New Castle’s river park to be completed this spring
Post Independent Staff
Glenwood Springs, CO Colorado
NEW CASTLE, Colorado – The Town of New Castle is gearing up to complete construction of the New Castle River Park on the Colorado River this spring.
According to a the town’s Public Works Director John Wenzel, the town received nearly $200,000 in state lottery funds through Great Outdoors Colorado for Phase II development of the river park.
The 10-acre park is located along the south bank of the Colorado River at the New Castle Interstate 70 exit, near the River Park Condos.
The New Castle River Park will offer public access to a 3,340-foot length of the Colorado River, with a host of other outdoor recreation opportunities.
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Phase I of the river park was completed in the fall of 2009 and included a soccer field, a children’s playground, and trails. An existing pond was also expanded in an attempt to improve habitat for the Northern Leopard Frog, which is a species of concern for the Colorado Department of Wildlife.
Many aspects of the first phase had to be cut from the plan because the city didn’t have the funds to pay for them all, according to Public Works Director John Wenzel.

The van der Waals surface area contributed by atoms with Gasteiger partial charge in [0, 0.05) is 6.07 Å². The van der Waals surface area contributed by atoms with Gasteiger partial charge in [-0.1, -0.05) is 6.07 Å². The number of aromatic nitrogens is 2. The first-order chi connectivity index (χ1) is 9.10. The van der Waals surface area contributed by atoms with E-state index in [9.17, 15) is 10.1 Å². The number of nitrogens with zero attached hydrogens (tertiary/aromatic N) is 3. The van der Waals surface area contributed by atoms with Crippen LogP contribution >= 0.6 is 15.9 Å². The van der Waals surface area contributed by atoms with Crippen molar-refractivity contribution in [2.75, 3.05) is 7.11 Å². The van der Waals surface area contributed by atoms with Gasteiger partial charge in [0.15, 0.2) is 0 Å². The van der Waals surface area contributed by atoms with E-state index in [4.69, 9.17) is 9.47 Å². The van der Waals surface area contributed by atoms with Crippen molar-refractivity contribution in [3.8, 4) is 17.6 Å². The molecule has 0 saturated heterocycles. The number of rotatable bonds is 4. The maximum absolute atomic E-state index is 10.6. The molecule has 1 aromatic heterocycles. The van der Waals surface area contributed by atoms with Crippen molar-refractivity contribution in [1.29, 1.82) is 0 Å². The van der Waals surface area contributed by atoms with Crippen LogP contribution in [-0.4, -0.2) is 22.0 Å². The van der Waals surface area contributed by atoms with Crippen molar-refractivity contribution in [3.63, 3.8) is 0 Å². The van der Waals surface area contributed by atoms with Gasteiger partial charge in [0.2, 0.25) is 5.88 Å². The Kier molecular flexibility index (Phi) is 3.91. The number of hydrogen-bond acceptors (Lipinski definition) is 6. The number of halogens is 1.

“The initial scope of the work was eliminated because there was a lack of funding,” Wenzel said. “The [GOCO] grant has allowed us to bring those elements back into the park.”
Wenzel estimated that the approximate costs for Phase I were around $850,000. A portion of this funding came from an existing half-cent park sales tax, while the remainder came from a $300,000 contribution from the River Park Condos developer.
Work included development of the 10-acre park, which is intended to have both active and passive recreation amenities for residents and visitors.
Phase II includes constructing a river beach access area, a picnic shelter, a wetland observation shelter, restroom facility, and walkways throughout the park. Costs will be covered by the GOCO grant.
Construction could begin as early as Monday, March 8, Wenzel said, with completion scheduled sometime around the end of May or early June.
“We met with the contractor this morning and they may be doing some dirt work by week’s end,” Wenzel said.
Statewide, the GOCO Board awarded $4.5 million, for 44 projects. Great Outdoors Colorado was created after a citizens’ initiative passed by Colorado voters in 1992. The program receives approximately $54 million annually from lottery proceeds, and directs funds to projects that protect and enhance Colorado’s parks, wildlife, trails, rivers and open space.
Since, 1994 Garfield County has received more than $5.4 million in GOCO grants.
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